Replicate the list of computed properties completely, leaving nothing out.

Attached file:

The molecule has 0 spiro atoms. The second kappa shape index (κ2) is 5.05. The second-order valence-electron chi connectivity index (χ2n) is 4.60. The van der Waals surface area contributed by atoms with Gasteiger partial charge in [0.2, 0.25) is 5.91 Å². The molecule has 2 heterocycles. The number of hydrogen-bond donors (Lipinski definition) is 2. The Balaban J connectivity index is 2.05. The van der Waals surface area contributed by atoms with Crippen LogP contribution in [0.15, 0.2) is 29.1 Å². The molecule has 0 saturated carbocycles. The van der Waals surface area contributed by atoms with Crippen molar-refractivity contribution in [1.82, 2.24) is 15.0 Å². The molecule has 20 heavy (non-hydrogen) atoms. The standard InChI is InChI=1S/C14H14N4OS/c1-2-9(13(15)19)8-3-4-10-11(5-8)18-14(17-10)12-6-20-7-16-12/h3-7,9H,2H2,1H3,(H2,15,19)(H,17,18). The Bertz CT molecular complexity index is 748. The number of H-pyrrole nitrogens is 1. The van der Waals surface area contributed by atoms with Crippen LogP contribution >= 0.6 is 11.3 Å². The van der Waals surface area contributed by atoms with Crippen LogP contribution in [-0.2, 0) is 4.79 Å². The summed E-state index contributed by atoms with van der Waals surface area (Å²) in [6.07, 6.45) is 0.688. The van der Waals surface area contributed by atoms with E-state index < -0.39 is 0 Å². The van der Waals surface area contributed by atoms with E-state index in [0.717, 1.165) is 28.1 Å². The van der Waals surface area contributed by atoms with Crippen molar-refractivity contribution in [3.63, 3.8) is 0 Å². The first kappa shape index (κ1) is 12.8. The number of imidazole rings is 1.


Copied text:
The molecule has 0 spiro atoms. The second kappa shape index (κ2) is 5.05. The second-order valence-electron chi connectivity index (χ2n) is 4.60. The van der Waals surface area contributed by atoms with Gasteiger partial charge in [0.2, 0.25) is 5.91 Å². The molecule has 2 heterocycles. The number of hydrogen-bond donors (Lipinski definition) is 2. The Balaban J connectivity index is 2.05. The van der Waals surface area contributed by atoms with Crippen LogP contribution in [0.15, 0.2) is 29.1 Å². The molecule has 0 saturated carbocycles. The van der Waals surface area contributed by atoms with Crippen molar-refractivity contribution in [1.82, 2.24) is 15.0 Å². The molecule has 20 heavy (non-hydrogen) atoms. The standard InChI is InChI=1S/C14H14N4OS/c1-2-9(13(15)19)8-3-4-10-11(5-8)18-14(17-10)12-6-20-7-16-12/h3-7,9H,2H2,1H3,(H2,15,19)(H,17,18). The Bertz CT molecular complexity index is 748. The number of H-pyrrole nitrogens is 1. The van der Waals surface area contributed by atoms with Crippen LogP contribution >= 0.6 is 11.3 Å². The van der Waals surface area contributed by atoms with Crippen LogP contribution in [-0.2, 0) is 4.79 Å². The summed E-state index contributed by atoms with van der Waals surface area (Å²) in [6.07, 6.45) is 0.688. The van der Waals surface area contributed by atoms with E-state index < -0.39 is 0 Å². The van der Waals surface area contributed by atoms with E-state index in [0.717, 1.165) is 28.1 Å². The van der Waals surface area contributed by atoms with Crippen molar-refractivity contribution in [3.63, 3.8) is 0 Å². The first kappa shape index (κ1) is 12.8. The number of imidazole rings is 1.